As Americans, we all stand together. We need to refocus our leadership on this health crisis that is coming almost at the same level of magnitude or greater than the coronavirus pandemic. Once the coronavirus is contained, we will need to put money and resources into this hidden future drug crisis. We have tried and failed with intervention and treatment programs over the last five decades. We project that we must refocus and spend our money on making prevention first and foremost. We feel it is the only way out of this revolving door crisis. We have spent decades of futility on opioid treatment that only works at best 50 or 60 percent of the time. Most addicts go through treatment 6 or seven times with no effect and many ended up dying after this process. Prevention dollars are the way out of this crisis as we see it to stop the problem before it begins. We support programs such as the Botvin Lifestyles Training being adopted nationwide in all schools. We hope you agree and see our training program as one way to start this process.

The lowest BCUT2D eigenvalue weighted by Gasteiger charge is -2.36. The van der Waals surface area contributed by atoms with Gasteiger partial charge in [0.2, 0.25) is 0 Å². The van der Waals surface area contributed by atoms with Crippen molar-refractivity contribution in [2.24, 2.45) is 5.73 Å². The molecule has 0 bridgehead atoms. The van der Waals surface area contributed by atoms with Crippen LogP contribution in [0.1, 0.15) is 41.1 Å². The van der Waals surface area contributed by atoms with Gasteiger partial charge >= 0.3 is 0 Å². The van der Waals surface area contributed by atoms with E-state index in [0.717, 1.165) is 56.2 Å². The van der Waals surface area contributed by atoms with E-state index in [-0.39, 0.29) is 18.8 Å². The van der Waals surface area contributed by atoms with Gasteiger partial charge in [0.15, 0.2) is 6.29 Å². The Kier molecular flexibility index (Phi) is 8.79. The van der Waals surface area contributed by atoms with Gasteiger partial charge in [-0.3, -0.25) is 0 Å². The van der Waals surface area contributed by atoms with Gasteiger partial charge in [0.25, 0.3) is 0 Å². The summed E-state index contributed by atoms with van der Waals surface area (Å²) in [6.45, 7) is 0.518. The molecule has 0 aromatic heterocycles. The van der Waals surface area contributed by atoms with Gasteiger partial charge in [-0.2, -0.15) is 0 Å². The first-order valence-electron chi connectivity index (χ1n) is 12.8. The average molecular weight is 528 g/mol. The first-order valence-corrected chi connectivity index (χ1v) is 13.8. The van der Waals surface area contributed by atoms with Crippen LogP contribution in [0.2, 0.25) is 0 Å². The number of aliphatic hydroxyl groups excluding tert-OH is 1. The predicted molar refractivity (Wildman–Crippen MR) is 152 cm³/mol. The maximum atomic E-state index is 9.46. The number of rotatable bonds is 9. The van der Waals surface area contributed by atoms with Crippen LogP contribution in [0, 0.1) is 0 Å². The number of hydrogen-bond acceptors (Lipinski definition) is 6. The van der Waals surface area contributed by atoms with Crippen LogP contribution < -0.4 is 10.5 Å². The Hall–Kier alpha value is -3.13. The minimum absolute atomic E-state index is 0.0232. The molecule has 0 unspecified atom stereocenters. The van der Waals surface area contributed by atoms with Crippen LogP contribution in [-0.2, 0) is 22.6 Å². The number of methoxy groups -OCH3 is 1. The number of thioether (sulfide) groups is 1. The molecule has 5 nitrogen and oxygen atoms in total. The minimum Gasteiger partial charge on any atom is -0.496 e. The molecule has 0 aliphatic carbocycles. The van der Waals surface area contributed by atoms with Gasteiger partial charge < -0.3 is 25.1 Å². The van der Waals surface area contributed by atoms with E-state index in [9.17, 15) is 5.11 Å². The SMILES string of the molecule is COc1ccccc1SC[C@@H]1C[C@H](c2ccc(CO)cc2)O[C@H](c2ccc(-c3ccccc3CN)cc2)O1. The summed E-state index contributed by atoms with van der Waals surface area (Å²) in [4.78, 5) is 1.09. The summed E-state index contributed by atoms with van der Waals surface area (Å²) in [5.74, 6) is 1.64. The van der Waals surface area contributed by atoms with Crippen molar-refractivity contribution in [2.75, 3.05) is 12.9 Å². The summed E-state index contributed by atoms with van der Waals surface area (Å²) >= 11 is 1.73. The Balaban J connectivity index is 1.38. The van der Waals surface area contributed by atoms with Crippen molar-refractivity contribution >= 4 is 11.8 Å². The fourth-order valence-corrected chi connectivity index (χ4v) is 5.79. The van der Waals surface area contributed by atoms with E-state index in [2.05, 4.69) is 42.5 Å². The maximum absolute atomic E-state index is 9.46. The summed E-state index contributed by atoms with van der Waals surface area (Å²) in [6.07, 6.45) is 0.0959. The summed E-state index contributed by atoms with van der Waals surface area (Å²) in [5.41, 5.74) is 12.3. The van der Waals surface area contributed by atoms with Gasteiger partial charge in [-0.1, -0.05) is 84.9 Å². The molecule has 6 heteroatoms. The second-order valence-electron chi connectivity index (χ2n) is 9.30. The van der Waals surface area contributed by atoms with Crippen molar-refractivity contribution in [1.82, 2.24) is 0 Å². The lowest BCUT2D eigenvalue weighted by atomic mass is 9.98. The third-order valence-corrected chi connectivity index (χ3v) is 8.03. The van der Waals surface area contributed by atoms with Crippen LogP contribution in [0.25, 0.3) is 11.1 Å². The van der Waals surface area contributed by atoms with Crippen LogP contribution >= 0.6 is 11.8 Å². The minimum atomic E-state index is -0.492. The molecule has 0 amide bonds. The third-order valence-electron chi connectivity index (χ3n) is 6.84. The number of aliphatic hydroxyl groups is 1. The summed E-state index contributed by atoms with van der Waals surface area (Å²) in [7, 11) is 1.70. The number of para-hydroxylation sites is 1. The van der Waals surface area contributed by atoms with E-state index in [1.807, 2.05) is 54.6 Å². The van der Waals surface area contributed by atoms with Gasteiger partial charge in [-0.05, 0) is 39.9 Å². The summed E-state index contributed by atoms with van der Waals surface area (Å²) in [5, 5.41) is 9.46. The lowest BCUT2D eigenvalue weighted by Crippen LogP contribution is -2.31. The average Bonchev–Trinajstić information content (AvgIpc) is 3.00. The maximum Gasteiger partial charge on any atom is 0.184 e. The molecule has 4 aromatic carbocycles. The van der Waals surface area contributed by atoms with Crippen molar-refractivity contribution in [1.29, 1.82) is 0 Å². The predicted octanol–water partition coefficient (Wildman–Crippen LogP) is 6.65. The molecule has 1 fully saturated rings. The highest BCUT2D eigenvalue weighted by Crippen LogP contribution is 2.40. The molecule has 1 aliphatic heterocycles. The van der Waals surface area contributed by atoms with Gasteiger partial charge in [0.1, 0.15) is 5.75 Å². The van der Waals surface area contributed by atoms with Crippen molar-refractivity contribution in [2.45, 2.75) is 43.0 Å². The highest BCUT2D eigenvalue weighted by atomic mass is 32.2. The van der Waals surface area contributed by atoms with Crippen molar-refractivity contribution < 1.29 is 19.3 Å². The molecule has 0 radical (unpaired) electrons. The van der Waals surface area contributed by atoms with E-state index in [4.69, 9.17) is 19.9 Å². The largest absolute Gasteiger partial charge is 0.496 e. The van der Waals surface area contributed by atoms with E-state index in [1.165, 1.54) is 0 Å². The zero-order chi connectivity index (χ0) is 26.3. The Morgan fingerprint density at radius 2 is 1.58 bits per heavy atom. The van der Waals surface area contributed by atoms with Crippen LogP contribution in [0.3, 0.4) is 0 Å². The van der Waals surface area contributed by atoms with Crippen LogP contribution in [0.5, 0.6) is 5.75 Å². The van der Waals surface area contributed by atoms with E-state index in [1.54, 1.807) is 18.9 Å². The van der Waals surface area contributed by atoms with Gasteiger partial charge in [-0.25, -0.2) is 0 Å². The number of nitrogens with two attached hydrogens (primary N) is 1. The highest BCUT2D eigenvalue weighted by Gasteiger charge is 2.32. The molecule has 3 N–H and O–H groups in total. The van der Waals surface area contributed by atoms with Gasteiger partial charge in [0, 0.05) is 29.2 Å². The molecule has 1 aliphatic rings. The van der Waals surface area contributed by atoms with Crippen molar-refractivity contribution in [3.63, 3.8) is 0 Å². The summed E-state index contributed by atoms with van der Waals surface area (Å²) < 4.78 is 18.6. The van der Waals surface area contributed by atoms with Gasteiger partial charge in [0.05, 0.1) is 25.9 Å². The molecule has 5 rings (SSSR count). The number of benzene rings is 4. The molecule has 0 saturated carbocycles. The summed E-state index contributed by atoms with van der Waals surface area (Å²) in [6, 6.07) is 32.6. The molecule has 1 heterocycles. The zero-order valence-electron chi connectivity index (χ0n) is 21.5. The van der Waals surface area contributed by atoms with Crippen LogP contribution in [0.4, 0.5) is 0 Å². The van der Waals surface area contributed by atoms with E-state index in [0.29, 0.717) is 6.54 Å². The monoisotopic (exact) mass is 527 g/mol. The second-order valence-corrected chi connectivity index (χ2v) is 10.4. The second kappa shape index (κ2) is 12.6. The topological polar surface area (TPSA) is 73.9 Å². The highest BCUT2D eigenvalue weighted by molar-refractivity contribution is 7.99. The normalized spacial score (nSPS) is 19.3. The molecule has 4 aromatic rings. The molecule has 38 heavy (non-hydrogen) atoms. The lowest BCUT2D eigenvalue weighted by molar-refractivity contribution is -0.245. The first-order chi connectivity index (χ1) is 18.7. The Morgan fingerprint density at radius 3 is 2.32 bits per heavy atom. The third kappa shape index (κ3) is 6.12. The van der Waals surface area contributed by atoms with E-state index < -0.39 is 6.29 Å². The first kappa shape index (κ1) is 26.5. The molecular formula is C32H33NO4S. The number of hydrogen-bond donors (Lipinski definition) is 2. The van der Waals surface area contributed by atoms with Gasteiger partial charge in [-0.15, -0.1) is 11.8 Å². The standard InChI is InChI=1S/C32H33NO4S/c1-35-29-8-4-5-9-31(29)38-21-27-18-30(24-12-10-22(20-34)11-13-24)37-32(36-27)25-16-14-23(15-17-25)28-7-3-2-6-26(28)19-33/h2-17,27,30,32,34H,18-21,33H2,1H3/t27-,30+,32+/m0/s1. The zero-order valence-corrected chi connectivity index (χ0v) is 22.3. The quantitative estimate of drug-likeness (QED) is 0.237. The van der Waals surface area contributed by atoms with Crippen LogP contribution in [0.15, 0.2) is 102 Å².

One part of the solution